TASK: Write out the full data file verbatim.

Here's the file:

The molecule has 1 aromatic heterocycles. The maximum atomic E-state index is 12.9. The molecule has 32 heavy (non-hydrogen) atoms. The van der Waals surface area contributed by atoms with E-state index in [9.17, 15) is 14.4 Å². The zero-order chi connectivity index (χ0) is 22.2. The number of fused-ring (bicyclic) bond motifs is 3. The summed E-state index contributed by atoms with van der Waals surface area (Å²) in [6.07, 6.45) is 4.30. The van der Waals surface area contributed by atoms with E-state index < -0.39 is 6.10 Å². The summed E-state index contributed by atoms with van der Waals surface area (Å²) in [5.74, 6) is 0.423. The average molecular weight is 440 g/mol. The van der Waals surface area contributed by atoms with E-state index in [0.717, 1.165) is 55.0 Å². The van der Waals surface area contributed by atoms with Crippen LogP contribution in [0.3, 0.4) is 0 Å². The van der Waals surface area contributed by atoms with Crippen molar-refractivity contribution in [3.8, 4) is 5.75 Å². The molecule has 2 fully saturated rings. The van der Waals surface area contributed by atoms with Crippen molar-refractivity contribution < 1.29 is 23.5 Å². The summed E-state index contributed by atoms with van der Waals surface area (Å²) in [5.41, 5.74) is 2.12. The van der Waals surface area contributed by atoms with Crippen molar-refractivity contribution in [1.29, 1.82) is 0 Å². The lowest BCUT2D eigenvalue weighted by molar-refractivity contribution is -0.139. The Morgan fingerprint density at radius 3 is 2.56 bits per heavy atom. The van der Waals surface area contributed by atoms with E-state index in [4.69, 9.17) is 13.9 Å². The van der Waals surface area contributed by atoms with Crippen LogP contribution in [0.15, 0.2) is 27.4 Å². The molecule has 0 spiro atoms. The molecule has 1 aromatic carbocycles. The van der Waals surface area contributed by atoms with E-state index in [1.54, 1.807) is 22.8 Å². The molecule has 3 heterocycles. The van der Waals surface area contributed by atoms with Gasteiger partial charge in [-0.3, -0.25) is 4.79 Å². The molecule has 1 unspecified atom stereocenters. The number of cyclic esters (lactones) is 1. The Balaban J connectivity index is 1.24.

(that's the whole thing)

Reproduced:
The molecule has 1 aromatic heterocycles. The maximum atomic E-state index is 12.9. The molecule has 32 heavy (non-hydrogen) atoms. The van der Waals surface area contributed by atoms with E-state index in [9.17, 15) is 14.4 Å². The zero-order chi connectivity index (χ0) is 22.2. The number of fused-ring (bicyclic) bond motifs is 3. The summed E-state index contributed by atoms with van der Waals surface area (Å²) in [6.07, 6.45) is 4.30. The van der Waals surface area contributed by atoms with E-state index < -0.39 is 6.10 Å². The summed E-state index contributed by atoms with van der Waals surface area (Å²) in [5.74, 6) is 0.423. The average molecular weight is 440 g/mol. The van der Waals surface area contributed by atoms with E-state index in [0.717, 1.165) is 55.0 Å². The van der Waals surface area contributed by atoms with Crippen LogP contribution in [0.3, 0.4) is 0 Å². The van der Waals surface area contributed by atoms with Crippen molar-refractivity contribution in [3.8, 4) is 5.75 Å². The molecule has 2 fully saturated rings. The van der Waals surface area contributed by atoms with Crippen molar-refractivity contribution < 1.29 is 23.5 Å². The summed E-state index contributed by atoms with van der Waals surface area (Å²) in [5.41, 5.74) is 2.12. The van der Waals surface area contributed by atoms with Crippen molar-refractivity contribution in [1.29, 1.82) is 0 Å². The lowest BCUT2D eigenvalue weighted by molar-refractivity contribution is -0.139. The Morgan fingerprint density at radius 3 is 2.56 bits per heavy atom. The van der Waals surface area contributed by atoms with E-state index in [4.69, 9.17) is 13.9 Å². The van der Waals surface area contributed by atoms with Crippen LogP contribution in [0.15, 0.2) is 27.4 Å². The molecule has 0 spiro atoms. The molecule has 1 aromatic carbocycles. The van der Waals surface area contributed by atoms with E-state index in [1.54, 1.807) is 22.8 Å². The molecule has 3 heterocycles. The van der Waals surface area contributed by atoms with Gasteiger partial charge in [-0.3, -0.25) is 4.79 Å². The molecule has 1 unspecified atom stereocenters. The number of cyclic esters (lactones) is 1. The Balaban J connectivity index is 1.24.